French cab drivers protest Uber: What Paris might learn from Peoria, Ill.

French taxi drivers on Thursday blocked roads to train stations and airports in Paris and other cities in a nationwide protest against ride-hailing company Uber. But two US cities offer possible paths to compromise.

AP Photo/Michel Euler
A striking taxi driver holds a placard which read, "Stop Uber, Stop listening," referring to the new US spying report in France, during a taxi drivers demonstration in Paris, France, Thursday, June 25, 2015. French taxis are on strike around the country, snarling traffic in major cities and slowing access to Paris' Charles de Gaulle airport after weeks of rising and sometimes violent tensions over Uber.

Add France to the list of countries unhappy with Uber.

French taxi drivers took to the streets Thursday, blocking roads to train stations and airports in Paris and other cities as part of a nationwide protest against the ride-hailing company, Reuters reported. The rallies, which have merited the presence of police in riot gear, are the latest in a series of battles that Uber is fighting worldwide over issues ranging from driver’s wages to sexual harassment to cabbie competition.

The last, as France is proving, has been the source of the most heated disputes, both in and out of court. But irate taxi drivers in Paris and elsewhere who are looking for protections in the face of low-cost, high-tech competitors might find a path forward in two different US models of compromise: One in New York City, and another in Peoria, Ill.

On Wednesday, the city council in Peoria approved an ordinance that allows transportation network companies such as Uber to operate in the city. The legislation gives taxi operators fare flexibility similar to that which is enjoyed by Uber for pick-ups that are pre-arranged via phone or app – but retains the city’s fare cap for taxis hailed on the street, according to the Peoria Journal Star.

Cab companies will also have the option to buy the insurance required of Uber, which has lower coverage minimums. Rules relating to driver background checks and vehicle inspection and maintenance are the same for both taxi and transportation network companies. According to the Journal Star’s editorial board:

The city set out “to strike a balance,” said City Manager Patrick Urich, with neither side getting everything it wanted. Uber may not quite have the same advantages it does in other metropolitan areas, and the longstanding cab companies – seven of them now operate in the city – will have additional competition.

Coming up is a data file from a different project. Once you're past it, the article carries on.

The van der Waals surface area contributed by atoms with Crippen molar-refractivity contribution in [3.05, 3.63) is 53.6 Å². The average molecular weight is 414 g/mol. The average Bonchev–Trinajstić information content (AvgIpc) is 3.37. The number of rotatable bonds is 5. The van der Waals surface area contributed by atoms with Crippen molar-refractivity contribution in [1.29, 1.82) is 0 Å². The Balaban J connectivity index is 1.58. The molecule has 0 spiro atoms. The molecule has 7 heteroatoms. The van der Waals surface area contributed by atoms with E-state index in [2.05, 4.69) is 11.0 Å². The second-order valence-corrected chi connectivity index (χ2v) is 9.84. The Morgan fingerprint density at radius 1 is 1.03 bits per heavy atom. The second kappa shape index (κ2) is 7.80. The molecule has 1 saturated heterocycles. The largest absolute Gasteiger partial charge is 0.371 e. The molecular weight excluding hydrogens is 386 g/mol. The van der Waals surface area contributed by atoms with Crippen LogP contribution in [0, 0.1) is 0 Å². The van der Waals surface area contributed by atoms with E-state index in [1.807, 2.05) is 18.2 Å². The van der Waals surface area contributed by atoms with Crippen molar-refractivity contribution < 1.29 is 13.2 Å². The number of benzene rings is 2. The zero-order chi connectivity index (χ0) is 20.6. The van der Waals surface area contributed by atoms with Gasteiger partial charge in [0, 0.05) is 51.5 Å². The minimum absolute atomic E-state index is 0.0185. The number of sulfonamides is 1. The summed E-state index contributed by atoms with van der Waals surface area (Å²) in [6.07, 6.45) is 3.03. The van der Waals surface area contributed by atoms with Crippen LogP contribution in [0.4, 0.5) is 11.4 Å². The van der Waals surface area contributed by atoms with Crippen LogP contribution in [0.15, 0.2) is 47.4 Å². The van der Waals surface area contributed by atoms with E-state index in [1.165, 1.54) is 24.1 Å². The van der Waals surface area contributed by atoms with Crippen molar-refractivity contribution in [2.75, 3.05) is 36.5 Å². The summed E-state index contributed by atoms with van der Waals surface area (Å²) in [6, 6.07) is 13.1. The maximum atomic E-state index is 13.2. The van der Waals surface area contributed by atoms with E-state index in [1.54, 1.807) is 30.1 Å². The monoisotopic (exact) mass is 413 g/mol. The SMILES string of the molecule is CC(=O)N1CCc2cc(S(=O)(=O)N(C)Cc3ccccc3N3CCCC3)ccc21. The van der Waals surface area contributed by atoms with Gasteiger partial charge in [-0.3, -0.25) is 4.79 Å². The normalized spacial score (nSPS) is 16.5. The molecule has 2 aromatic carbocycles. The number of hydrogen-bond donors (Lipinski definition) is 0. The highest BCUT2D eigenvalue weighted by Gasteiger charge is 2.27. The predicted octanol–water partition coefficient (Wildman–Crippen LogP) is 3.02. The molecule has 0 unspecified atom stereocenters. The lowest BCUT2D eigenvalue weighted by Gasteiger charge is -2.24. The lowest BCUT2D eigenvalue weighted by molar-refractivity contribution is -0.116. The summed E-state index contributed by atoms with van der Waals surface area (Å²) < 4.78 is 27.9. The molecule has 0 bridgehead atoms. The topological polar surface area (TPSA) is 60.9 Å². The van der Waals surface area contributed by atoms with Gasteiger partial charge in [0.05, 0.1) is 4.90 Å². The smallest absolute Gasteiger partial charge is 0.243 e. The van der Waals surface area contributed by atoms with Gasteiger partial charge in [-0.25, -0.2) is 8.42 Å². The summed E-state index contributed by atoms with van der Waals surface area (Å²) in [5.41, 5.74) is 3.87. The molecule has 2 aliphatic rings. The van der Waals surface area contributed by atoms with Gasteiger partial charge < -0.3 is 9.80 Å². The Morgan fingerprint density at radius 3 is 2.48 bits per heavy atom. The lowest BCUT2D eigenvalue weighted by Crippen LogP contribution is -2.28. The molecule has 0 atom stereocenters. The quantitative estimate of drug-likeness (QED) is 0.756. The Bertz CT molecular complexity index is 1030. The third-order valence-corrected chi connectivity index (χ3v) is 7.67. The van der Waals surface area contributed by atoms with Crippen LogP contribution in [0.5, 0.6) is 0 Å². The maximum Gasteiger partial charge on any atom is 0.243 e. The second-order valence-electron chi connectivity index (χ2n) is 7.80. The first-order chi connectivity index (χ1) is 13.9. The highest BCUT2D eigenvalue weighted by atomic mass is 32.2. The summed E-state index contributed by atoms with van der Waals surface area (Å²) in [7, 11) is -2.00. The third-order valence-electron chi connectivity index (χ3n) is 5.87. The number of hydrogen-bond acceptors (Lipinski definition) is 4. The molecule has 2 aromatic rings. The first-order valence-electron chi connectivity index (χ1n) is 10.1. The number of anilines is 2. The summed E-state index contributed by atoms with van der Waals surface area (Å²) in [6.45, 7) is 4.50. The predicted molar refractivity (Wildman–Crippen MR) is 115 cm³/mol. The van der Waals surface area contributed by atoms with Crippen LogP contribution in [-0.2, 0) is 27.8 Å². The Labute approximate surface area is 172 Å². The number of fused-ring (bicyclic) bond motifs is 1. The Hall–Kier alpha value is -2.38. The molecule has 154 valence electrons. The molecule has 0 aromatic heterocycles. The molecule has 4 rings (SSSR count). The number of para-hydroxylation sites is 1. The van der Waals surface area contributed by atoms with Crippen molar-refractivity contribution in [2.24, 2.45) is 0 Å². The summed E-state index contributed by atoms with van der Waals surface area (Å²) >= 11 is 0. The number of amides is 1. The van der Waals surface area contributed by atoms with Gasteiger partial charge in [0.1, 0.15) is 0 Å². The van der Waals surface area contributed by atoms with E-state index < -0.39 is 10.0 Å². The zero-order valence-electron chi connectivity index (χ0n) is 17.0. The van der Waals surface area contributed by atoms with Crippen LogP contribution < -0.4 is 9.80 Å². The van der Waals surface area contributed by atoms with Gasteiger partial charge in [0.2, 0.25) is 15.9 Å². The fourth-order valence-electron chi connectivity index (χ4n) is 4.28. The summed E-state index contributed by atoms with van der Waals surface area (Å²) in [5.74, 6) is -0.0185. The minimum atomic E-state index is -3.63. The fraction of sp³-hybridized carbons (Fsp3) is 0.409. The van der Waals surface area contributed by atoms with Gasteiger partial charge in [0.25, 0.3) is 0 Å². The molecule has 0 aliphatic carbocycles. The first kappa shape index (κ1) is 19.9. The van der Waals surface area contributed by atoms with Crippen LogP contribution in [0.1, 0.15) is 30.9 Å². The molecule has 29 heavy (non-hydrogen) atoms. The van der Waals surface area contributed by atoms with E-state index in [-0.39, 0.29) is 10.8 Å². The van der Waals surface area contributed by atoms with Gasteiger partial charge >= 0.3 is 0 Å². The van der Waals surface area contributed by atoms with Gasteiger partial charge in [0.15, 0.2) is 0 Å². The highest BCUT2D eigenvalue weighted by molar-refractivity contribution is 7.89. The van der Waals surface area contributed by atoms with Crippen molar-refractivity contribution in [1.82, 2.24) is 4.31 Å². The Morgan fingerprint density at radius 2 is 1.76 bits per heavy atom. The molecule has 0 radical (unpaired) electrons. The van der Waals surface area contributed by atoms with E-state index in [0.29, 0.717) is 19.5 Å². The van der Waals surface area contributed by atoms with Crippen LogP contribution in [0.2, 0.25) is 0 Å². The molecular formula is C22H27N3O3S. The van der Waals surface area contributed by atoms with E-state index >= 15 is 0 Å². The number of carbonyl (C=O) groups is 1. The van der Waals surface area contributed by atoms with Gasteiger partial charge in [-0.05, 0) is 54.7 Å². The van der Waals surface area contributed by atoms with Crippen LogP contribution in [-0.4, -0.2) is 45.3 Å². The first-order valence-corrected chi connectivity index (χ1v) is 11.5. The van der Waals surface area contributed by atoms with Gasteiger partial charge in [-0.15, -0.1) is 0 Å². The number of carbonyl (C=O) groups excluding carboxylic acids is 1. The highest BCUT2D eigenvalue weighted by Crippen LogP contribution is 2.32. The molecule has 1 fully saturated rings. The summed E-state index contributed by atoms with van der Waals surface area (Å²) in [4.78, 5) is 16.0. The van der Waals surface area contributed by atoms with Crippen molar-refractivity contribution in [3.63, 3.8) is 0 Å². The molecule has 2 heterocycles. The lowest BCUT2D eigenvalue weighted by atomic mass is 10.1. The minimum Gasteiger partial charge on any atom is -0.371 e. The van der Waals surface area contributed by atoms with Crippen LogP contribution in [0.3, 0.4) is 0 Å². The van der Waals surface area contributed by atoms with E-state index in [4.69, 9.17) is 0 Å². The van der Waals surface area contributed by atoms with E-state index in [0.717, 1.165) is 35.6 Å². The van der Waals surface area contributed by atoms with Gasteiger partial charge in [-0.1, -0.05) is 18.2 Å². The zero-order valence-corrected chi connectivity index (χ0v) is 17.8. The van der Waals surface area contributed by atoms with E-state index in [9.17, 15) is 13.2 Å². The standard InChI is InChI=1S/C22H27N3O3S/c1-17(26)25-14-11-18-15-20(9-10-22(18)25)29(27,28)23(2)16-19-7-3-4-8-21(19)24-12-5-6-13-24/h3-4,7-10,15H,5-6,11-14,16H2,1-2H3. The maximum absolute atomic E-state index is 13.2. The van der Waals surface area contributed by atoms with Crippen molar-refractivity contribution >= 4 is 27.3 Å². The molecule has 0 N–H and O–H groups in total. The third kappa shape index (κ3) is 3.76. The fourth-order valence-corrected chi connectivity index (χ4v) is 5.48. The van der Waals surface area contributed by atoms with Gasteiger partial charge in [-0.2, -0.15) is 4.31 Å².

Two days before the Peoria City Council’s vote, New York City’s Taxi and Limousine Commission unanimously passed a set of new rules for addressing the growth of ride-hailing apps such as Uber and Lyft, whose vehicles, to the alarm of taxi drivers and companies, outnumbered the city’s yellow cabs as of March.

The new rules require app services to supply information on surge pricing – ensuring that customers are aware of increased charges at the beginning of a ride – and to generate itemized receipts, customer service contact information, and fare estimates.

A major point of contention was a rule that Uber worried “could have been read to mean that it had to seek the commission’s approval for any software changes, which Uber said could stifle innovation,” the New York Times reported. The commission insisted that wasn’t the intent, but modified the final proposal to say it required notification, not approval, of software updates, according to the Times.

Both models have limitations. The Big Apple’s new rules are a small and perhaps unsatisfying compromise in the larger scheme of things; Michael Woloz, a spokesman for New York’s Metropolitan Taxicab Board of Trade, which represents taxi medallion owners, called Uber a “spoiled child” and told the Times that requiring software approval was a “a perfectly reasonable thing for a regulatory agency to ask for.”

There’s also no guarantee that regulations such as Peoria’s can be adapted to larger metropolitan areas, where the laws, politics, and balance of power may be different. In places such as Paris, for instance, the sticking point for taxi drivers is UberPop, a service that uses non-professional drivers who don’t have to pay France’s steep taxi licensing fees – which can cost up to $270,000, according to The Verge.

Thursday’s protests, which have devolved into scuffles between drivers and intervention from French riot police, show that tensions there may have reached breaking point.

“We are faced with permanent provocation (from Uber) to which there can only be one response: total firmness in the systematic seizure of offending vehicles,” Serge Metz, head of Europe’s G7 taxi firm, said on French television, Reuters reported.

“We are truly sorry to have to hold clients and drivers hostage,” he added. “We’re not doing this lightly.”

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